Word is, the breakwater at the entrance to Altata can be hard to navigate.
Turns out, it’s true.
As cruisers will read in “the blue books” (also known as the sailing bibles written by Shawn & Heather and another by Rains), the channel is very shallow and can be tricky if you can’t spot the markers ahead of time.
We almost ran aground because of this.
Running aground is such an odd feeling.
As the keel slips into the muddy seafloor, the boat lurches forward in
Luckily, we didn’t get stuck this time. But it was
As we passed the breakwater, a pod of dolphins followed along, acting as a welcoming committee. Friendly fishermen waved and directed us toward the middle of the channel.
We later found out if you really need help, you can hail the port captain after 10 am and someone will tow you in.
Word on the Street
Just ask Charlie. The owner of, “Mi Charlie,” a restaurant on the main strip near the Altata sign. His hospitality is never-ending and he speaks wonderful English. Literally anything you want or need can be solved within a 15-second conversation with this man.
The food at his restaurant is fresh and made to order. Even the corn tortillas.
The boiled broccoli and carrots were a treat as they were the only veggies we’ve had since leaving San Carlos two weeks prior – such is a life of a cruising couple without refrigeration!
A few days later, Charlie gave us a tour of the north end of town. We passed many huge homes built on the edge of the sea with no occupants and wondered what was up.
Of course, Charlie gave us the breakdown…
He said that a hurricane hit the town four years ago (I believe it was Hurrican Sandra).
Before the storm, owners would only visit a few times a year. But afterward, the homes were left to rot.
“For Sale” signs showing two-bedroom townhomes lined the dirt road. Gated communities throughout the area had only a handful of people living in them or none at all. Charlie said home prices range from $70,000 – $105,000 U.S. and the properties include access to beautiful community pools and outdoor showers at each home. Each place has views of the ocean – even those furthest from shore by way of roof-top decks.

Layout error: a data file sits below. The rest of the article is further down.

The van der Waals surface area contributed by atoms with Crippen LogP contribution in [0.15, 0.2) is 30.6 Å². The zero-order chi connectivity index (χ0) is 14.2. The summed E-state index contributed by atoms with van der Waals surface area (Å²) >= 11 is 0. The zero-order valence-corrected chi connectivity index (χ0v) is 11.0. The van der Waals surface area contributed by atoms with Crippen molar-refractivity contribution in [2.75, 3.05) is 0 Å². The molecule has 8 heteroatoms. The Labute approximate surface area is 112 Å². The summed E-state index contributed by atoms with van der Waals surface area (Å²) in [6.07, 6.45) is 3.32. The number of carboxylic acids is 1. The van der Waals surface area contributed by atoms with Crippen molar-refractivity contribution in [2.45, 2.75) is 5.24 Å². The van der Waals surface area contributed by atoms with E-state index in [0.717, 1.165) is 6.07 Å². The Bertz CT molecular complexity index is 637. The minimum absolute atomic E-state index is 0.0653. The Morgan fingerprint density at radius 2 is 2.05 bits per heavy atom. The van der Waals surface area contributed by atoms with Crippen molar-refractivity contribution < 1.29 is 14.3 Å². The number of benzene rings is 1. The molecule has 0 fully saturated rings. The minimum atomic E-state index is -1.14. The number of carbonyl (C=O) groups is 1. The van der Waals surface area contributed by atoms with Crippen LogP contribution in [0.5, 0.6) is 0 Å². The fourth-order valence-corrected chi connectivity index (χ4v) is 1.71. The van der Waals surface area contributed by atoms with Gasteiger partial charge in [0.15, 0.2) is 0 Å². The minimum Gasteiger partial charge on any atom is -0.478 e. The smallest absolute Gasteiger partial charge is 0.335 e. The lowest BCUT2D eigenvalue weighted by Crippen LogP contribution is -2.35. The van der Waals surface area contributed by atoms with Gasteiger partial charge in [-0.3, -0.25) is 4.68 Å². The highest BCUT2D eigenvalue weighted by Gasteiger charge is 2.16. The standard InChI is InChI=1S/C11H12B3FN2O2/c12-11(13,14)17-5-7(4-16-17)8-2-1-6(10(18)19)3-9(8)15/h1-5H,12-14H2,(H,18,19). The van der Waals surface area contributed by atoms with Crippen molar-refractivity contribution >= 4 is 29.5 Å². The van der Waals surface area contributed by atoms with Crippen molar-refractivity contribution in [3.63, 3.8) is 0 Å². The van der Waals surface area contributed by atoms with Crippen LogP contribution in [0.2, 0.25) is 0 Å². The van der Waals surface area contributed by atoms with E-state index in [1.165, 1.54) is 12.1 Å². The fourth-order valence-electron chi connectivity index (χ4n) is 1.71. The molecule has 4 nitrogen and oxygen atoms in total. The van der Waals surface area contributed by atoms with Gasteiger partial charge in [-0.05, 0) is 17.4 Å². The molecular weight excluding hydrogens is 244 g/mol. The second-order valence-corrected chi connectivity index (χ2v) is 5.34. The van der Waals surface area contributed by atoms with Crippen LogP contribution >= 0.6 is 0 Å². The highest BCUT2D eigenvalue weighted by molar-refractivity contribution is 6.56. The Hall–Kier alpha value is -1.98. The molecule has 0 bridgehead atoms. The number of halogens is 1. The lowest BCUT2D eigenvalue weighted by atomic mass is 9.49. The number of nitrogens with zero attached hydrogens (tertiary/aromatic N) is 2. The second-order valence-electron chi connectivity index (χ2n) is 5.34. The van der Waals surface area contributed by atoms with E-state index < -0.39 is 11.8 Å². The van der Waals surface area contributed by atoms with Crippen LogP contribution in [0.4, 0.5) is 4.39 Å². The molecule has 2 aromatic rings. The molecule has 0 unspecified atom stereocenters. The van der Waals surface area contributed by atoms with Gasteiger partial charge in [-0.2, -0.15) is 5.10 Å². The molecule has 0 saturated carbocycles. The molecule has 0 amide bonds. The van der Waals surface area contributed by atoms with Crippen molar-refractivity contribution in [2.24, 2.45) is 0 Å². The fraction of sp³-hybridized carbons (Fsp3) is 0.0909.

So, there’s that.
The Gringo Experience
Altata loves Gringos. Especially Gringos who sail.
Rumor has it, we were only the third sailboat to come into port this year.
Which was evident when we became part of the local tours.
Tour boats full of people would creep near us to let customers peak in. So, to humor them, we’d pop on deck to smile and wave.
A little harmless fun.
Until one Saturday night when things got a little too friendly.
A boatload of drunk panga fishermen actually drifted into our boat, nudging us awake at 10pm.
But they didn’t mean harm. They just wanted to party.
“Tecate! Tecate!” they shouted in drunkin’ Spanish.
But once they understood we were boring Gringos, they waved to us with apologetic slurs and drifted into the night.
(By the way, the term “
I wasn’t too worried. This happened in Puerto Yavaros a few weeks prior.
Although I felt unthreatened, it didn’t stop me from laying quiet in the v-berth while figuring out an escape plan and what I could grab to kick someone’s ass if needed.
I am a woman, after all.
V.I.P. en la Marina
The next day, we decided to stay in the marina one night for a break, but mainly for the desperate need of a shower and laundry.
At that point, it had been about a week. #babywipes
Marina & Club de Yates Isla Cortés is SUPER nice. Probably one of the nicest we’ve visited in Mexico or America.
I’d come back just for the coffee.
A medium roast blend with a serving of steamed milk reminded me of a creamy delicious cup from Cafe Du Monde in New Orleans.
We took in beautiful marsh views while savoring scrambled eggs and Camarones Rancheros – a dish of sautéed shrimp with onions, peppers, salt, and fresh tomato gravy.
Raul, who manages the place, speaks perfect English and is super helpful just like Charlie. He was thrilled to have another boat in the marina and even offered to drive Chris to town for last minute supplies, which we happily accepted.
The bathroom was another experience.
Speakers pumped Spanish Top-40 dance music with bass and treble equal to any club and the large mirror was perfect to practice some moves.
Other Marina bonuses: Laundry is free, the showers are free (and pretty clean), and the water is free and potable on the dock. And the best part? Our 34’ boat cost $18 a night for a slip – including shore power. #winning
This was the break we needed. One little pampered night before another overnighter.
Next stop: Mazatlan or Bust!